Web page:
Jesus was a wrecking ball when it came to a lot of church doctrine and hesitance from religious leaders of the time, and yet here many of us are 2,000 years later, slaves to written accounts of his exploits bundled together with followups and interpretations from others.

Do I think that if Jesus came back right now that he’d want to break up a loving gay family since some claim that the Bible says it’s sinful? I do not, and in fact I think he’d be exasperated by many of the hateful rules we’ve built up after his last appearance.

Many modern churches will publicly crow about their amazing diversity and acts of service around the world, then quickly clam up or opt to chat “just among members” when asked about these types of topics.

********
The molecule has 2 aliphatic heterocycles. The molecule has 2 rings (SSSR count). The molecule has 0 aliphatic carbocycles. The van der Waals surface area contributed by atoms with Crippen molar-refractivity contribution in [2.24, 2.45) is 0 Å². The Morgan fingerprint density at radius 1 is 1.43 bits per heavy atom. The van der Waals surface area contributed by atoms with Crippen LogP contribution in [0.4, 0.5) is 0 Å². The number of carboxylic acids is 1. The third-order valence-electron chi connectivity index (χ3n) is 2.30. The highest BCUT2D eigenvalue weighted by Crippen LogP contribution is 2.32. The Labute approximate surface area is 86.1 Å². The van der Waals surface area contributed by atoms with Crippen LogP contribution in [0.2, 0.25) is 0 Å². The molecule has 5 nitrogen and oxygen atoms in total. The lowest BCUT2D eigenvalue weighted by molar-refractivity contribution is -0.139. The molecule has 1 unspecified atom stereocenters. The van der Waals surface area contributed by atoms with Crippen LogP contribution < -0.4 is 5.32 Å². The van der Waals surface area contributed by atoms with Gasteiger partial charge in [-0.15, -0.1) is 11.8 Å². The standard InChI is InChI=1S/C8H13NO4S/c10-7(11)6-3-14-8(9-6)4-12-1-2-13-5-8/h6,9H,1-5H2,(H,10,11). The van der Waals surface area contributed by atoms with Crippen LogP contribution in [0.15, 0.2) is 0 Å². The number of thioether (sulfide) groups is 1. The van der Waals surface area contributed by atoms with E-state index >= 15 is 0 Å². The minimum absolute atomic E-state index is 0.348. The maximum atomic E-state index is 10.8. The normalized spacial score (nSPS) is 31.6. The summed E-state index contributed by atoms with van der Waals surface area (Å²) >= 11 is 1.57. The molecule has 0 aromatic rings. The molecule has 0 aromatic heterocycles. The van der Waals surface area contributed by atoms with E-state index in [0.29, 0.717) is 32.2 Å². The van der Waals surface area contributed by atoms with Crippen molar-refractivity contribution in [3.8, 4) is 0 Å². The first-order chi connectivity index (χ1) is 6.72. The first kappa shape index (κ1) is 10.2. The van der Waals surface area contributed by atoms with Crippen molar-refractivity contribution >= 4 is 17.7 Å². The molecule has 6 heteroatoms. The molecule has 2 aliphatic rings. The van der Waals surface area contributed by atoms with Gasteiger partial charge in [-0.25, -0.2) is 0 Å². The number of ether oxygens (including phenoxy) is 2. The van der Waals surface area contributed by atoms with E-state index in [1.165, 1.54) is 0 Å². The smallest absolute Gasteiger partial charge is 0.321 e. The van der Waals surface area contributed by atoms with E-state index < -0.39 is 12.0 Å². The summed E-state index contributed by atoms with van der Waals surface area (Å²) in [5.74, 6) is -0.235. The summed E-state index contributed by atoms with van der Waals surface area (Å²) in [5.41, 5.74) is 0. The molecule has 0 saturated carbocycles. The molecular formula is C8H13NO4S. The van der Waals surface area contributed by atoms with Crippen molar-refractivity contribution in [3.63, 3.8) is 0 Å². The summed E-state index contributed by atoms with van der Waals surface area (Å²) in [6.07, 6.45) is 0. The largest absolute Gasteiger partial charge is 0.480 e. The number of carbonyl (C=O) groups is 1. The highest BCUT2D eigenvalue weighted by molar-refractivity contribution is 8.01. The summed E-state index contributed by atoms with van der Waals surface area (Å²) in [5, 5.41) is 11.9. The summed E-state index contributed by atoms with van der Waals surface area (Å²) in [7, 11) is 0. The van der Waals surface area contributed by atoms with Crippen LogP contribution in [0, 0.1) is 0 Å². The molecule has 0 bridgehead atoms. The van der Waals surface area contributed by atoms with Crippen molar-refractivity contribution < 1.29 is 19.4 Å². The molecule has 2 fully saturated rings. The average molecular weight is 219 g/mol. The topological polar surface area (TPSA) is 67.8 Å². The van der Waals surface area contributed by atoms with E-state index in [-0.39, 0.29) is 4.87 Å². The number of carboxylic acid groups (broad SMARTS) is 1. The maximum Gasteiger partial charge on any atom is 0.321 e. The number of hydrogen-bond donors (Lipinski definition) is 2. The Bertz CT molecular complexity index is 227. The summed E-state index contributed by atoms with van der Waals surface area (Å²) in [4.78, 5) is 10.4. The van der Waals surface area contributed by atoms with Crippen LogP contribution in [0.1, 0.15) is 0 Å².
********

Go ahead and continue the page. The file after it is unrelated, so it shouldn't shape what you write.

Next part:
Sunlight is the best disinfectant, and public Sunday services are the time to put your cards on the table. Would doing that make you feel uncomfortable? Maybe ask yourself why that might be.

When I look to open-hearted exvangelicals and so many marginalized voices sharing their struggles loudly and publicly, I see honesty, open hearts and often very sincere despair over how they were treated and/or excluded.

When I look at a lot of “disciples” I shared services with over many years, I see smiling faces concealing bigotry, stubbornness, complacency, a healthy dose of Christian Nationalism and a focus on using the Internet as a glorified “reach out to hear from our sales reps!” billboard rather than a legitimate place to have hard, ongoing conversations right out in the open.

I’ve spent a long time regaining my spiritual footing in recent years, but having looked at the fruit produced by many different parties, it’s pretty clear to me where the spirit of Christ lies.

As the great David Lynch said:

Fix away.